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Flying Taxi Startup to Build Hub for Its Electric Aircraft in Florida

Thu November 19, 2020 - Southeast Edition
The Verge

Lilium said it will construct a $25 million “vertiport” in Lake Nona, Fla., a planned community of approximately 65,000 people within the Orlando city limits.(Lillium photo)
Lilium said it will construct a $25 million “vertiport” in Lake Nona, Fla., a planned community of approximately 65,000 people within the Orlando city limits.(Lillium photo)

One of Germany's premier flying taxi startups just gained a foothold in the United States.

Lilium, the five-year-old venture-backed startup from Munich, announced earlier in November that it will build a 56,000-sq.-ft. transportation hub for its aerial taxi service in Orlando, Fla.

The company aims to have passengers taking regional trips in its electric five-seater aircraft starting in 2025.

Lilium said it will construct a $25 million "vertiport" in Lake Nona, Fla., a planned community of approximately 65,000 people within the Orlando city limits. It will work with the primary real estate developer in the area, Bahamas-based Tavistock Development Company, on the planning and construction of the vertiport.

The aircraft maker said the project will be privately financed, though the Orlando City Council is considering awarding the company an $831,250 tax break over nine years, according to the Orlando Business Journal. Lilium added that the hub will create more than 100 jobs, and the city estimates the transportation center will generate $1.7 million in economic activity in a 10-year period.

Lilium is the latest electric vertical takeoff and landing (eVTOL) startup to take an incremental step toward launching a full-scale regional transportation service. The company's chief operating officer, Remo Gerber, told The Verge the plan is to create service where passengers can fly to nearby cities in a much shorter time than it takes to drive.

"So now they can connect to Tampa in 30 minutes, which is a notorious one-and-a-half to two-hour drive," Gerber said. "There's no other alternative to get there. But you cannot just get to Tampa, you can go two extra minutes and you're in St. Petersburg."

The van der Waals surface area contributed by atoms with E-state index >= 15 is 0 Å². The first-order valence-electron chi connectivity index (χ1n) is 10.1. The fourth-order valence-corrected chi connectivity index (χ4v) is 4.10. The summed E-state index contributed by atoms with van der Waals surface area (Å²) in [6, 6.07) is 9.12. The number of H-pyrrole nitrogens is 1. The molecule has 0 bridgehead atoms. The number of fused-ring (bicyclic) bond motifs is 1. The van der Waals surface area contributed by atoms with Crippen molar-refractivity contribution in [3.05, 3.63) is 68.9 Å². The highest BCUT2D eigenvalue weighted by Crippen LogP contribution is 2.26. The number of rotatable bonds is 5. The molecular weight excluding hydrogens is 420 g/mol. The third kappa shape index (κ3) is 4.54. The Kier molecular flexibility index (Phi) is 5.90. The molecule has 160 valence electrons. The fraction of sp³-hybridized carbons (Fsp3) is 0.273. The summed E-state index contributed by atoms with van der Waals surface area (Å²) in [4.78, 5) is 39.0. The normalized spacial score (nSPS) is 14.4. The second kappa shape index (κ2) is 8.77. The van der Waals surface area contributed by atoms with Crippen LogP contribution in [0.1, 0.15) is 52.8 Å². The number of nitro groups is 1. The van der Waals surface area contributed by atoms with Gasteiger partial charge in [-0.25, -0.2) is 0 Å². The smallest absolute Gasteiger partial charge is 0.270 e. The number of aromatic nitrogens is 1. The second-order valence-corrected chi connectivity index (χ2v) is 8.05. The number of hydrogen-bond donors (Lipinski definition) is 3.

Lilium burst onto the scene in 2017 when it announced the first test flight of its two-seater prototype. Two years later, the company started testing its five-seater prototype, the Lilium Jet.

The Jet is not your typical aircraft; there is no tail, rudder, propellers or gearbox. It has an egg-shaped cabin perched on landing gear with a pair of parallel tilt-rotor wings. The wings are fitted with a total of 36 electric jet engines that tilt up for vertical takeoff and then shift forward for horizontal flight. In final form, the Lilium Jet will have a range of 186 mi. and a top speed of 186 mph, the company said.

Those capabilities are much better than many of its competitors are predicting of their electric aircraft. Gerber said this was due to the Jet's fixed-wing design, which requires less than 10 percent of its maximum 2,000 hp during cruise flight. Just this past year alone, the company has raised $275 million from investors, but the funding round fell short of the $400 million to $500 million that TechCrunch reported Lilium was pursuing last October.

The German aircraft maker is not the only company with designs for flying taxis. There are more than 100 different electric aircraft programs in development worldwide. Additionally, Lilium is not the only eVTOL company eyeing a U.S.-based service. Earlier this year, Chinese drone maker Ehang demonstrated its autonomous air taxi in America for the first time, with its all-electric two-seater flying above a test track south of Raleigh, N.C., for about five minutes.

Of course, Lilium and all its competitors will need to overcome many serious technical, financial, and regulatory hurdles before any of their small, battery-powered aircraft are cleared for takeoff. Lilium, for instance, needs to publicly demonstrate that the Jet is safe for human passengers and that its battery range can be independently verified.

The power-to-weight ratio is a huge challenge for electric flight. Energy density — the amount of energy stored in each system — is the key metric, and today's batteries do not contain enough energy to get most planes off the ground. By way of comparison, jet fuel gives an aircraft about 43 times more energy than a battery that is just as heavy.

There have been numerous demonstrations of battery-powered flight, but there are no electric aircraft in commercial operation anywhere in the world. Any flying taxi service in the United States will have to be certified by the Federal Aviation Administration. And Lilium still needs to figure out how it will produce its vehicles at mass scale.

"Building the networks, getting the approvals, is difficult and hard work," Gerber said, "but I think all of it is possible. We know it's possible, but it's certainly something to remain humble about."

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